What is cryotherapy?
Cryotherapy is a treatment where your healthcare provider applies extreme cold to freeze and destroy abnormal tissue. To create this severe cold, your provider will use a substance like liquid nitrogen or argon gas.
Cryotherapy can be used to treat a variety of skin conditions and some cancers, including prostate and liver cancer. This therapy can treat tissue externally (on the skin) and internally (inside the body).
This treatment can also be called cryoablation.
Why do doctors use cryotherapy?
Cryotherapy is a minimally invasive therapy. This type of treatment removes damaged or diseased tissue that comes from a variety of medical conditions. Cryotherapy is usually done without open surgery. Most people recover quickly from the procedure and with little pain. Your provider might recommend cryotherapy for:
- Bone cancer.
- Cervical cancer, liver cancer or prostate cancer.
- Precancerous cells in the cervix (lower end of the uterus).
- Precancerous skin conditions and early-stage skin cancers, including squamous cell carcinoma and basal cell carcinoma.
- Retinoblastoma (cancer of the retina in children).
- Skin conditions like warts, skin tags or dark spots.
How does cryotherapy work?
During cryotherapy, the healthcare provider applies extreme cold to abnormal tissue. Cells can’t survive this severe cold and die after treatment.
Your healthcare provider can use a few different substances to create the intense cold used in cryotherapy. These substances can include:
- Liquid nitrogen.
- Liquid nitrous oxide.
- Argon gas.
What cryotherapy method will my healthcare provider use?
There are different cryotherapy methods to freeze tissue. The way your healthcare provider applies the cold depends on the location of the abnormal tissue.
- External: If the tissue is located on your skin, your provider will typically use a spraying device or a cotton swab to apply the freezing agent.
- Internal: To treat conditions inside the body, like precancerous cells or a tumor, your provider will use an instrument called a cryoprobe. This probe is inserted through a small incision (cut) in your skin.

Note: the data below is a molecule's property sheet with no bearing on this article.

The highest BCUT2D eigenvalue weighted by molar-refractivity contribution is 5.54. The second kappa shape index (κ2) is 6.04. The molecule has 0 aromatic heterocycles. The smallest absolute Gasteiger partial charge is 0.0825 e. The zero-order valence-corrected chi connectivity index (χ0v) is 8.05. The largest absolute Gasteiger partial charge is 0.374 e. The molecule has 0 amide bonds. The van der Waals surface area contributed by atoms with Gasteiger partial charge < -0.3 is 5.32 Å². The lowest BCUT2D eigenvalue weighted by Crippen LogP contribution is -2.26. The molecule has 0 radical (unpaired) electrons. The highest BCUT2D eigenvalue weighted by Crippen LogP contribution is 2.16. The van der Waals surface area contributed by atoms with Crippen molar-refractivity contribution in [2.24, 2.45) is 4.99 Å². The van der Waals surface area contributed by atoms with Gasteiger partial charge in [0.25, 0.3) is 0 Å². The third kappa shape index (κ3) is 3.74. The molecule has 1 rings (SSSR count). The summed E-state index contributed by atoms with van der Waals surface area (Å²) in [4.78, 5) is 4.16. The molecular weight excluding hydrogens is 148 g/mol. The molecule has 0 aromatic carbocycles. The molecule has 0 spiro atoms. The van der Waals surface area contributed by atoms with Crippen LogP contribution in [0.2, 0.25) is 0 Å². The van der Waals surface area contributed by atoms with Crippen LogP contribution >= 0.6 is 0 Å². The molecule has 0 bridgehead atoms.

External cryotherapy causes frozen skin to blister and peel off so that healthy new skin can grow. When abnormal cells freeze and die during internal cryotherapy, your immune system helps clear the tissue out of the body.
How should I prepare for cryotherapy?
Most people don’t need to do anything special to prepare for cryotherapy on the skin. Your healthcare provider will give you instructions before internal cryotherapy to help you prepare.
You may have to stop taking certain medications, such as aspirin or blood thinners, a few days before internal cryosurgery. Other special instructions may include:
- Limiting how much you eat or drink before the procedure.
- Planning for someone to drive you home after the procedure.
What should I expect during cryotherapy?
If you have external cryotherapy, your healthcare provider will apply the cold with a spraying device or cotton swab. Providers usually use liquid nitrogen for this type of treatment.
For internal cryotherapy, the cryoprobe is inserted through a small incision in your skin. Your healthcare provider may use ultrasound imaging to guide the cryoprobe to the tissue to be frozen.
Depending on the location of the abnormal cells, you may be given either local anesthesia or general anesthesia. Local anesthesia works to numb a specific spot, while a general anesthesia is used during surgeries to put you to sleep.
What should I expect after cryotherapy?
If you have cryotherapy for an external skin condition, the treated area will turn red and possibly blister after treatment. Any mild pain should be gone after about three days. The treated area will form a scab, which usually heals in one to three weeks.
After internal cryotherapy, you may have mild pain or soreness in the affected area for up to three days. Women who have cryotherapy on the cervix may have a watery discharge for a few days to a few weeks.
Risks / Benefits
What are the pros and cons of cryotherapy?
Cryosurgery is a minimally invasive treatment. Compared to traditional surgery, it usually has less pain and bleeding and a lower risk of damaging healthy tissue near the abnormal cells.
The risks of cryotherapy are small, but complications can occur. These complications may include:
- Bleeding, cramping or pain after cryotherapy around the cervix.
- Bone fractures.
- Nerve damage resulting in loss of feeling.
- Swelling, scarring and skin infection.
Recovery and Outlook
What is the outlook for people who have cryotherapy?
Healthcare providers successfully treat many problems with cryotherapy. Most skin conditions treated with cryotherapy do not require any special care after treatment.
Some people who have internal cryotherapy need to limit their activity for a few days after the procedure. Your provider will let you know when you can return to your regular routine. You may need more than one cryotherapy treatment to remove all the abnormal tissue.
When to Call the Doctor
When should I call my doctor?
Contact your healthcare provider if you have signs of an infection after cryotherapy. These signs may include:
- Unexplained fever.
You should also see your provider if you still notice a skin issue after you heal from cryotherapy.
Cleveland Clinic is a non-profit academic medical center. Advertising on our site helps support our mission. We do not endorse non-Cleveland Clinic products or services. Policy